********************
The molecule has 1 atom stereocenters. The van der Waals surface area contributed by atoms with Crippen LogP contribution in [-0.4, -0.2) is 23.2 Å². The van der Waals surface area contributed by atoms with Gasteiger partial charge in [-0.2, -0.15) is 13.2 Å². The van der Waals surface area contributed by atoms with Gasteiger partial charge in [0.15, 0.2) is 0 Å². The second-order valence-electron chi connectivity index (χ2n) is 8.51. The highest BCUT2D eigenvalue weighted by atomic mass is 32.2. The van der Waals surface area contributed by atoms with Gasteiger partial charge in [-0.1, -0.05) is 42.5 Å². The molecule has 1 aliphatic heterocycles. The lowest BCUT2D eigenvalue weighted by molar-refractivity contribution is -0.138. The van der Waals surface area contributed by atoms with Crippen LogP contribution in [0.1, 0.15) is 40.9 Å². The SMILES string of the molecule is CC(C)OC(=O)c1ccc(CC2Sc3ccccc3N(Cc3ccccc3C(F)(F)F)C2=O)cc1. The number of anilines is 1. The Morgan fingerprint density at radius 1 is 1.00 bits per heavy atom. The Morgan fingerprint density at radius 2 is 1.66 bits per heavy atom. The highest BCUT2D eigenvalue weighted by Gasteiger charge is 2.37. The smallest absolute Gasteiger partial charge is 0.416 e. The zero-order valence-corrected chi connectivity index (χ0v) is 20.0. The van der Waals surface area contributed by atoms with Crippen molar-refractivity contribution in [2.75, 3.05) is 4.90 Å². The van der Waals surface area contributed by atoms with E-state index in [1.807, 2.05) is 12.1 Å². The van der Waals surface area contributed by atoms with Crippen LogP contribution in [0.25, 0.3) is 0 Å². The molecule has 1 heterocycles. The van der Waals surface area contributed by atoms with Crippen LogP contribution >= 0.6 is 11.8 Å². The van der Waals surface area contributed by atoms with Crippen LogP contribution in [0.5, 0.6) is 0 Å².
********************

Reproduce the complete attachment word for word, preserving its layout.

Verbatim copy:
The molecule has 1 atom stereocenters. The van der Waals surface area contributed by atoms with Crippen LogP contribution in [-0.4, -0.2) is 23.2 Å². The van der Waals surface area contributed by atoms with Gasteiger partial charge in [-0.2, -0.15) is 13.2 Å². The van der Waals surface area contributed by atoms with Gasteiger partial charge in [0.15, 0.2) is 0 Å². The second-order valence-electron chi connectivity index (χ2n) is 8.51. The highest BCUT2D eigenvalue weighted by atomic mass is 32.2. The van der Waals surface area contributed by atoms with Gasteiger partial charge in [-0.1, -0.05) is 42.5 Å². The molecule has 1 aliphatic heterocycles. The lowest BCUT2D eigenvalue weighted by molar-refractivity contribution is -0.138. The van der Waals surface area contributed by atoms with Crippen LogP contribution in [0.1, 0.15) is 40.9 Å². The SMILES string of the molecule is CC(C)OC(=O)c1ccc(CC2Sc3ccccc3N(Cc3ccccc3C(F)(F)F)C2=O)cc1. The number of anilines is 1. The Morgan fingerprint density at radius 1 is 1.00 bits per heavy atom. The Morgan fingerprint density at radius 2 is 1.66 bits per heavy atom. The highest BCUT2D eigenvalue weighted by Gasteiger charge is 2.37. The smallest absolute Gasteiger partial charge is 0.416 e. The zero-order valence-corrected chi connectivity index (χ0v) is 20.0. The van der Waals surface area contributed by atoms with Crippen molar-refractivity contribution in [2.75, 3.05) is 4.90 Å². The van der Waals surface area contributed by atoms with E-state index in [1.807, 2.05) is 12.1 Å². The van der Waals surface area contributed by atoms with Crippen LogP contribution in [0.25, 0.3) is 0 Å². The molecule has 1 heterocycles. The van der Waals surface area contributed by atoms with Crippen LogP contribution >= 0.6 is 11.8 Å². The van der Waals surface area contributed by atoms with Crippen LogP contribution in [0.5, 0.6) is 0 Å².